NEGOTIATIONS ON FISHERIES SUBSIDIES

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There are encouraging signs of movement towards convergence in some areas of the negotiations but there also remains a tremendous need for focused work ahead of MC11, NGR chair Ambassador Wayne McCook (Jamaica) said at the close of the line-by-line topical discussions based on the matrix which were held on 11-12 September, 27-29 September and 6 October.

After holding discussions on the “General Provisions” section of the matrix, members tackled the topics of subsidy prohibitions, a “standstill” provision against new or extended subsidies, special and differential treatment for developing and least-developed country (LDC) members, technical assistance and capacity building, and transparency. Members also discussed transitional provisions and institutional arrangements such as the implementation deadline and a periodic review.

On the issue of prohibitions for subsidies for illegal, unreported and unregulated (IUU) fishing, the chair said there remains a question on which reference points to use for determining IUU violations.

On the issue of prohibiting subsidies that harm overfished stocks, the chair said the question of how to assess stocks in the first place requires further reflection. Members also continue to debate whether to determine a violation has occurred by using a “negative effects test”, and whether new rules should incorporate negotiated lists of types of subsidies that would be deemed harmful or benign.

On prohibitions of subsidies that lead to overcapacity, the chair said more engagement was needed as members have determined that it was hard to estimate appropriate levels of fishing capacity.

The discussion of a proposed “standstill” provision was preliminary, with a more comprehensive discussion expected after members have more certainty on subsidy prohibitions and other disciplines.

As for special and differential treatment, members debated on what and how much flexibility to grant developing and LDC members such as exceptions from the subsidy prohibitions and longer implementation periods. Members also discussed what conditions, if any, these members have to meet to qualify for flexibilities.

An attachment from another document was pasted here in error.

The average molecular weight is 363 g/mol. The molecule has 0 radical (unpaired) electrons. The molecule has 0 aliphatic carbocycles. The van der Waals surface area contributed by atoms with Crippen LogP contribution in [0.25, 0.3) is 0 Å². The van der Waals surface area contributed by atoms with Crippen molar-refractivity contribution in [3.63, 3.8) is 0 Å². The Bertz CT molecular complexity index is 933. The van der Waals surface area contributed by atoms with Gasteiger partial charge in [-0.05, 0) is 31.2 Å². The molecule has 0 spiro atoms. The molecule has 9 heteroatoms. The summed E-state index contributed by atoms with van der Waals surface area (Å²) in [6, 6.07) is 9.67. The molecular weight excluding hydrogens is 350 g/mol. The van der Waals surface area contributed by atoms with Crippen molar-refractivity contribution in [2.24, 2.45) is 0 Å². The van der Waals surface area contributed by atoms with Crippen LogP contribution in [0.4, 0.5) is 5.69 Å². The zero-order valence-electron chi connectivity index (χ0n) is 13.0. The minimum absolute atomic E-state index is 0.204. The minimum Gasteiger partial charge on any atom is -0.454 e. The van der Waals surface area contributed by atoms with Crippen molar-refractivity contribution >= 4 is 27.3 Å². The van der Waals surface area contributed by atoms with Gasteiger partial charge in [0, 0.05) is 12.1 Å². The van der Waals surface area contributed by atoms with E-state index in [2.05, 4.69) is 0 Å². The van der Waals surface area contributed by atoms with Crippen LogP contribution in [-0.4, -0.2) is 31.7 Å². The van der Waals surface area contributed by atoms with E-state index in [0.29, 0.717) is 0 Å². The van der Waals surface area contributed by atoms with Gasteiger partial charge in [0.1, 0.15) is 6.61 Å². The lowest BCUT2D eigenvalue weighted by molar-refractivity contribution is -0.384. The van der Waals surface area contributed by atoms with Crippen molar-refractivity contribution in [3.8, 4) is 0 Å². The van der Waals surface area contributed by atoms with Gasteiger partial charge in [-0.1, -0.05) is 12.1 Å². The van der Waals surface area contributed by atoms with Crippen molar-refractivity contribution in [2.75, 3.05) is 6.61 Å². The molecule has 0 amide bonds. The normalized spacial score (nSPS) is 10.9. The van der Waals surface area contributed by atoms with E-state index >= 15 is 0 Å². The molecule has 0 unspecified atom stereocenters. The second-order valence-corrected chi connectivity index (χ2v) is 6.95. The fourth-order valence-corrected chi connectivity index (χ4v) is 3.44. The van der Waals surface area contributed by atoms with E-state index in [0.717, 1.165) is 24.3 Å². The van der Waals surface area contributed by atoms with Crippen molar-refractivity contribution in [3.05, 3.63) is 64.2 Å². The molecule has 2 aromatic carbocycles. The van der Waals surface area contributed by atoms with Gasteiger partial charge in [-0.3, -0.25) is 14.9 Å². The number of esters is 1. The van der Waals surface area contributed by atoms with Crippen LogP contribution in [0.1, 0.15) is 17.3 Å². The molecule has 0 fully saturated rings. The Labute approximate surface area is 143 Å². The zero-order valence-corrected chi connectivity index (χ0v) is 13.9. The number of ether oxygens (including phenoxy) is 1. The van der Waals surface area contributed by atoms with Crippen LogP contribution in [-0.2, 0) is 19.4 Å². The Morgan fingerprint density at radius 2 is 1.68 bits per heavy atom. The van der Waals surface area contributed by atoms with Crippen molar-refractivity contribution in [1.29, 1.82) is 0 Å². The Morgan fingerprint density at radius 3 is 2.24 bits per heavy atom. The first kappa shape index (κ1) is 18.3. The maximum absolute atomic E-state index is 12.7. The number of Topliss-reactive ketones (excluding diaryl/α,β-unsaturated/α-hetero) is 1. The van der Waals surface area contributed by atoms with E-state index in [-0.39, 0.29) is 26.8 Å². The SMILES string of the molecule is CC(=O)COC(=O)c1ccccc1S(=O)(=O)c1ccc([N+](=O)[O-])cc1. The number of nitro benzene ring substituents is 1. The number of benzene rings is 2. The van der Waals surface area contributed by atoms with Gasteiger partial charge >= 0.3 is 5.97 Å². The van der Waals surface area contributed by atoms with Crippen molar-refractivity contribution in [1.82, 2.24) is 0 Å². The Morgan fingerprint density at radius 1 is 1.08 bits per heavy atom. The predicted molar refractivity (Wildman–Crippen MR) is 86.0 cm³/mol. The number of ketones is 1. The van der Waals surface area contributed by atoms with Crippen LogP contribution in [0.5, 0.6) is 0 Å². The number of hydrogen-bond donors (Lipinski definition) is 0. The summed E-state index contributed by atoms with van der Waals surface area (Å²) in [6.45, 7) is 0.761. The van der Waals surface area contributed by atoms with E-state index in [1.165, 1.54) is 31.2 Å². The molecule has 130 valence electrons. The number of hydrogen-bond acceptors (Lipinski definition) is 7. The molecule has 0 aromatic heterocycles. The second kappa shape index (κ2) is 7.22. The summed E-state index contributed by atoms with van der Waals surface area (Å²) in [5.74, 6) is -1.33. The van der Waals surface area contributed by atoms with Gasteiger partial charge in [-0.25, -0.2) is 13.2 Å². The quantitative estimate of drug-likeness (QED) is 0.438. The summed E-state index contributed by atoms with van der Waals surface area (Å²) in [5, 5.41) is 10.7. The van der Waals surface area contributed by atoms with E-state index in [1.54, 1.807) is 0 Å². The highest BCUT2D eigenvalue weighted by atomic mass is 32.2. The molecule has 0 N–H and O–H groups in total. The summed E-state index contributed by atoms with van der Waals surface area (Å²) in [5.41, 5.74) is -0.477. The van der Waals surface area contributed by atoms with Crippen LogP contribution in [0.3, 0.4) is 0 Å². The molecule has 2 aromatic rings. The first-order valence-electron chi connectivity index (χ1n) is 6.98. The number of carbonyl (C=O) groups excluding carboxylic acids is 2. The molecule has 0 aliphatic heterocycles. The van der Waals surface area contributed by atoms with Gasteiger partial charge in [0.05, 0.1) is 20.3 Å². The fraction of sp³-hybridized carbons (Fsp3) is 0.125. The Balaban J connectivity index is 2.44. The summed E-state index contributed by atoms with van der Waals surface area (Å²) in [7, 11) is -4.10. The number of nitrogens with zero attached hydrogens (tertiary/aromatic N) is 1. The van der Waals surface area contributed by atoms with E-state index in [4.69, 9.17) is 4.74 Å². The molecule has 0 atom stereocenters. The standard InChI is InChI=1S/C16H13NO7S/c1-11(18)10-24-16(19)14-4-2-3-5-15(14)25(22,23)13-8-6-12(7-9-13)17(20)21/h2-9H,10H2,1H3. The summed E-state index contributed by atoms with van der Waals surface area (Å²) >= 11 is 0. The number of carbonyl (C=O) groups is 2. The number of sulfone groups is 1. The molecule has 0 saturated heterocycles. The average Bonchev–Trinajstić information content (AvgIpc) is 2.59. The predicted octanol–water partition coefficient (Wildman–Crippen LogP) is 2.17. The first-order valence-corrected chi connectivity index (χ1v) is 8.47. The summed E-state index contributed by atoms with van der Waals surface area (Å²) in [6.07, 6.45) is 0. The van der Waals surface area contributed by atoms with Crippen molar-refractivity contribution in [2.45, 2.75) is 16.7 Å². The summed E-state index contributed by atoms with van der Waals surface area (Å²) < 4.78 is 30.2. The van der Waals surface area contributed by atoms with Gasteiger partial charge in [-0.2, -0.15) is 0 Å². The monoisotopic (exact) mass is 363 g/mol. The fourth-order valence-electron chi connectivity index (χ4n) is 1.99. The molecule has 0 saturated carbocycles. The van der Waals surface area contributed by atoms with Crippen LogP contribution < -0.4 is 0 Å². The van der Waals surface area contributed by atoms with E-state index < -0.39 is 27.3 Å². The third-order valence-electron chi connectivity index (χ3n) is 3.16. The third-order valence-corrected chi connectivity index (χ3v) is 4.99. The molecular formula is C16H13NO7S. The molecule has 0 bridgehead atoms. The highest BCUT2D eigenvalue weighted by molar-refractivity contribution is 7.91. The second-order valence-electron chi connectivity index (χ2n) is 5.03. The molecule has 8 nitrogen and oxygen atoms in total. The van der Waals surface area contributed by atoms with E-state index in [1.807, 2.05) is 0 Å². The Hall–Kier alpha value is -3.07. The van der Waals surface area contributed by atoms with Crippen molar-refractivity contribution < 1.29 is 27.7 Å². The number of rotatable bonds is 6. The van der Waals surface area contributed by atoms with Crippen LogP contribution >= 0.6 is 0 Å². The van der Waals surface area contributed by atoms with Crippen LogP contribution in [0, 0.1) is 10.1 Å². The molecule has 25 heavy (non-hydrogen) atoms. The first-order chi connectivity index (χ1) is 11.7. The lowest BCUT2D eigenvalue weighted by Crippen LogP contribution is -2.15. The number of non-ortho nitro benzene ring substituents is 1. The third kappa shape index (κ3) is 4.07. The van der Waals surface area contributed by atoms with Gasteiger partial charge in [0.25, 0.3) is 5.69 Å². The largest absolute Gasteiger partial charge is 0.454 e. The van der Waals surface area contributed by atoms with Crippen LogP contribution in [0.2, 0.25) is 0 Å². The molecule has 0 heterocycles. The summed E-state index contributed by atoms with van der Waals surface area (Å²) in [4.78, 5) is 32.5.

On technical assistance and capacity building, members discussed what types of assistance could be provided to developing and LDC members and debated whether developed countries should be obliged to provide such assistance. The chair called on members to view technical assistance and capacity building as enablers to achieving an agreement in limiting fisheries subsidies.

Members also tackled the issue of transparency obligations to notify fisheries subsidies to the WTO. Members debated whether notification commitments should go beyond existing ones under the Agreement on Subsidies and Countervailing Measures and whether provision of certain types of information obligations should be mandatory or voluntary.

Members behind the proposals said at the meeting that they were working together to produce a single text that reflects both the convergences and divergences in the different proposals. The chair said he hoped to share such a text at the next NGR meeting on 12-13 October for members to consider.

The chair will also be providing an assessment of the issues that had emerged from the discussions based on the matrix and will outline suggestions for next steps.

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